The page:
Urban Initiative Jurisdictional Coordinator:

Superintendent Joseph Johnson
Historical City District Superintendent
TXSW Chairman, Elders Council

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Bishop Samuel E. Iglehart, Prelate.
Mother Youlander Ford, Supervisor
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Last Update February 4, 2016
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Screening Accuracy Improvements
The bulletin issued by the CFPB today warns banks and credit unions that they must have systems in place regarding accuracy when they pass on information, such as negative account histories, to checking account reporting or other credit reporting companies. The consumer reporting companies focused on checking accounts typically generate reports on charge-off amounts, past non-sufficient funds activity, unpaid or outstanding bounced checks, overdrafts, involuntary account closures, and fraud.

The CFPB is concerned about inaccuracies and inconsistent information provided by the financial institutions to the reporting companies. In a recent Supervisory Highlights, the CFPB noted that examiners found that one or more financial institutions failed to “establish and implement reasonable written policies and procedures regarding the accuracy of the deposit account information provided to the consumer reporting companies.” Examiners also found that at least one entity violated its federal obligation to handle consumer disputes about these issues.
Banks and credit unions should expect accurate information from checking account reporting companies to make fair assessments of deposit account applicants. If the system is tainted with incomplete, inconsistent, and inaccurate information, banks and credit unions cannot make informed decisions.
The bulletin is available at: cfpb_supervisory-bulletin-furnisher-accuracy-obligations.pdf

Empowering Consumers to Navigate the System
The CFPB is also releasing resources to encourage consumers to shop for lower-risk checking and prepaid accounts that will not authorize them to exceed their account balances. These products can help consumers maintain their accounts longer, and the banks and credit unions that offer them are often more accepting in their screening practices. The resources include tips and information about choosing an account and managing an account.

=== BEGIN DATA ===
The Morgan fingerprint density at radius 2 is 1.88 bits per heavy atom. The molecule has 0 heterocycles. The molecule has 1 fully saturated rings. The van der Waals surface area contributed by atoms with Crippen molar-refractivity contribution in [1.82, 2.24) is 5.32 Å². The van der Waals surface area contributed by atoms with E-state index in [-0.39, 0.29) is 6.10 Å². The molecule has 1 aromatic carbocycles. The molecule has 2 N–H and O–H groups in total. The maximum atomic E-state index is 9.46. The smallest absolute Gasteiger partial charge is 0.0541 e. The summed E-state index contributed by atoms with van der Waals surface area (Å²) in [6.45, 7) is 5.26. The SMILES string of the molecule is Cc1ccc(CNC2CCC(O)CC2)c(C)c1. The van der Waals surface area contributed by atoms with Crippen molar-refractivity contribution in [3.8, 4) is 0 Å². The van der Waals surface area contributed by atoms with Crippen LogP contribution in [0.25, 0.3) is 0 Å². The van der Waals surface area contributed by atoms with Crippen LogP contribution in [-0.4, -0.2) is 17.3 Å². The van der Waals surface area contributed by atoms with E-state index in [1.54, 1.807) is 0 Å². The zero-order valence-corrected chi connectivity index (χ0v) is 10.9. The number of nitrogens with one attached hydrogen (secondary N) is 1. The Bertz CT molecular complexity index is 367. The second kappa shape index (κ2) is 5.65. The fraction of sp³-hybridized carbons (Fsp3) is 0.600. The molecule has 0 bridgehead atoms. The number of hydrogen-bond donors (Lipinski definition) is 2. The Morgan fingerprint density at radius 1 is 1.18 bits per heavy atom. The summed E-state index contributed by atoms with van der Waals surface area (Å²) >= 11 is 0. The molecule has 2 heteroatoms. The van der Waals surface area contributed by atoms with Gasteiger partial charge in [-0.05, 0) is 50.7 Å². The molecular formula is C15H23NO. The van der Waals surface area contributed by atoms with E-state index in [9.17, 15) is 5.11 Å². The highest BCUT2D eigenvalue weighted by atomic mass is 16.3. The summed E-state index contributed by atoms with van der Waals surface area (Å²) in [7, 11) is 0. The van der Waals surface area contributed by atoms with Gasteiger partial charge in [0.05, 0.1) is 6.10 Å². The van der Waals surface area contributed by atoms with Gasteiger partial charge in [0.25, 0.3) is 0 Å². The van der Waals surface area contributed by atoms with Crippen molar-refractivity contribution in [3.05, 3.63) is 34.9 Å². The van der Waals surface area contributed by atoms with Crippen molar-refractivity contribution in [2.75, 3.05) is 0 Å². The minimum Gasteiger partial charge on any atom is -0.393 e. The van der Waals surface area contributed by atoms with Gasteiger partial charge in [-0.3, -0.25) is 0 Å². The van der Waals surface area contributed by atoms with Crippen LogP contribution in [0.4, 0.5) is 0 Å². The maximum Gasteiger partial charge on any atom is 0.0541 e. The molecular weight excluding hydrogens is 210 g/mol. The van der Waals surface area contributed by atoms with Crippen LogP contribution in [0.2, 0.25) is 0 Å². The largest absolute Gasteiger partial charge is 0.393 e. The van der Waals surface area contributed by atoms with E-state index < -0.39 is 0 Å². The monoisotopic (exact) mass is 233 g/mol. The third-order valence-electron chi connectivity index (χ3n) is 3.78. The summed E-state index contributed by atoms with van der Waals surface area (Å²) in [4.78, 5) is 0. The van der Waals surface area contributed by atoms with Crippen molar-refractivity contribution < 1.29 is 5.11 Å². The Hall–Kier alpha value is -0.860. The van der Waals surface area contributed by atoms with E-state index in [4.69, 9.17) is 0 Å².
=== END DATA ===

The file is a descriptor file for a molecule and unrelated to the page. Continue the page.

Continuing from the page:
The CFPB also released a consumer advisory to help people know what to do if they have been denied a deposit account or have an involuntary account closure. The CFPB is concerned that most consumers are unaware of what to do if they are rejected by a bank; and most are probably unaware of the screening system that provided the information to the bank about their checking-account profile. A consumer who had an account closed and goes to open a new account at another institution may be equally unaware of how this screening information will be used to judge his or her account application. Today’s advisory tells consumers:
     •How to obtain a copy of their checking account history: If a bank or credit union makes its decision to deny a new account based on negative reporting, the bank or credit union is required to provide the consumer with the source. The consumer should contact that source and has the right to obtain a free copy of his or her consumer report.
     •How to dispute items with the consumer reporting company: If the consumer thinks the information provided by the checking account reporting company is inaccurate, he or she should file a dispute with the company. The company is required to conduct a reasonable investigation. The CFPB is providing a sample letter to help consumers dispute the inaccurate information with the checking account reporting company.
     •How to dispute items with a bank or credit union that reported inaccurate information: If the consumer thinks some of the information on the consumer report is inaccurate, then he or she also should contact the financial institution that reported it, such as his or her old bank. The consumer can then request a correction. Federal law requires financial institutions to promptly correct inaccurate information. The CFPB is releasing a sample letter that consumers can use to contact a financial institution to dispute inaccurate information.
     • To shop around for lower-risk products: Consumers can shop around to find banks or credit unions that offer accounts without features like overdraft, many of which are available despite prior negative account history. Prepaid products are also a viable option for consumers looking to ensure they only spend the money they have.
    The guide to select a lower-risk account can be found at: 
                            cfpb consumer-guide to selecting a lower rist account.pdf
​    The guide to manage your checking account can be found at:
                            cfpb consumer guide to managing your checking account.pdf
     The consumer advisory about being denied a checking account can be found at: 
                            cfpb consumer guide to being denied a checking account.pdf